It struck me recently that my current fascination with fiber is something like the flip side of my dissertation research, and perhaps that's why I'm so drawn to it again. What I mean is that it's another culture, a microworld of human-animal relationships. People who do fiber often live their lives around and among their animals: sheep, goats, llamas, alpacas, rabbits. They work with the seasons for breeding, birthing, and shearing. It's a lifestyle and people are very passionate about it, and some sacrifice a great deal to do it. It's also steeped in folk tradition.
I don't guess I've talked much on this blog yet about my dissertation. I've been studiously ignoring it. For the last five years, I studied a very different site of human-animal relationships. I don't want to name it here, but as completely different as it seems on the surface, it actually has much in common with fiber farming. Both of these cultures are also very white, and it's probably fair to say that they have come out of Scots-Irish heritage.
Years before I went back to grad school, I tried my hand at fiber farming. I had twelve angora goats at one point, and loved caring for them and working with their fiber. I learned though that with the amount of labor and expense, it wasn't likely to make me a living, and soon I became overwhelmed and discouraged as the work and expenses mounted. I had no-one to help on any kind of regular basis, I had another full-time job and also worked with a nonprofit, and so wrestling with goats to deworm or shear them became such a chore. Then many of them got nasty cases of hoof rot which would not clear up no matter how much I scraped or how many toxic chemicals I dumped into their little stinky hooves. And even worse, a couple died in farm accidents and I freaked out. It all felt like a failure. I see now that I was just a novice, and all those issues are normal for farmers. But my life changed, I went back to school, got married, found great homes for the goats, and immersed myself in another, very different culture based around animals.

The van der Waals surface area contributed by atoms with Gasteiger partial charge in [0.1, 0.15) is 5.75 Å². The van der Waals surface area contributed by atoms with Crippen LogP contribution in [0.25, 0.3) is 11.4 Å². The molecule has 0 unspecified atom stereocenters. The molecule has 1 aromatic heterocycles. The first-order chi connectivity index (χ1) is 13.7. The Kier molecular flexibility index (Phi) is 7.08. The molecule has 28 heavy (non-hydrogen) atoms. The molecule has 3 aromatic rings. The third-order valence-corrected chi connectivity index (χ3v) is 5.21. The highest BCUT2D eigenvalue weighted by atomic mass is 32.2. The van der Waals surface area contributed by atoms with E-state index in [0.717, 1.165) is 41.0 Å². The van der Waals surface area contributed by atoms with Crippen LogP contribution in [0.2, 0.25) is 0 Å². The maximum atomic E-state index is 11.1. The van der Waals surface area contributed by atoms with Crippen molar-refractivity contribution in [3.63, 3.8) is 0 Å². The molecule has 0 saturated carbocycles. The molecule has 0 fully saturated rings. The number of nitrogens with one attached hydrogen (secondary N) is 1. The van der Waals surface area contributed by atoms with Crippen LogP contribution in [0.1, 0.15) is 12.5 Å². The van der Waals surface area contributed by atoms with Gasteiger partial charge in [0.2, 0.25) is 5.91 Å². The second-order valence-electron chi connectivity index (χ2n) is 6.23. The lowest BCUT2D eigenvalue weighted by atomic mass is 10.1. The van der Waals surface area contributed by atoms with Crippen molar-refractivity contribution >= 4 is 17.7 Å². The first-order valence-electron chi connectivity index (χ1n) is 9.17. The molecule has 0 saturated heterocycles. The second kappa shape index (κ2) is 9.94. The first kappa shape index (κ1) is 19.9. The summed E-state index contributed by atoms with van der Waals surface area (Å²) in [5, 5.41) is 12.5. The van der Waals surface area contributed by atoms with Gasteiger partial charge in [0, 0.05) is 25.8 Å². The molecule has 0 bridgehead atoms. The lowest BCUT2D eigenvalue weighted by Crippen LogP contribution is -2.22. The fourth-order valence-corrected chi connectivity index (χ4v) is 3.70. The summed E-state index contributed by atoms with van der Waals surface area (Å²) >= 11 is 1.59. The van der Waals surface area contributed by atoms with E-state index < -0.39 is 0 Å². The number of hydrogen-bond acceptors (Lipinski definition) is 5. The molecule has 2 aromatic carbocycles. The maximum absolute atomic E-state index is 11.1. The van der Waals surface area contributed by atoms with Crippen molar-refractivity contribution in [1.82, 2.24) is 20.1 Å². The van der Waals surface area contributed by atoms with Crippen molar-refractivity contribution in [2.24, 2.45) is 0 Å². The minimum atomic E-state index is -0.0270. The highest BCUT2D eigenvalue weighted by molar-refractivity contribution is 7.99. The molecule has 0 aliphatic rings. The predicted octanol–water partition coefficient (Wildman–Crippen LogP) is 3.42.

Even with the very strong and male shearer, fiber culture is very feminine. I don't mean for this to sound essentialist, but spinning, knitting, weaving were traditionally women's crafts. There are always a few men doing woodworking with wheels, but fiber fairs are peopled mostly with women whose hair is longer, more multi-hued and more beautiful than their animals. I wouldn't worry about going alone to spin night even if I didn't know anyone since it's probably a bunch of gentle, funny, strong women. Not so with the culture I've studied for my dissertation! Even with women sometimes playing a role, that culture couldn't be any more male-dominated.
Now, I'm struggling so much with writing up my dissertation, am so sick to death of the subject and running from those memories. Maybe embracing yarn and sheep is a way of comforting myself, returning to the feminine, while still keeping with what I love: vernacular skills, and lives lived with animals.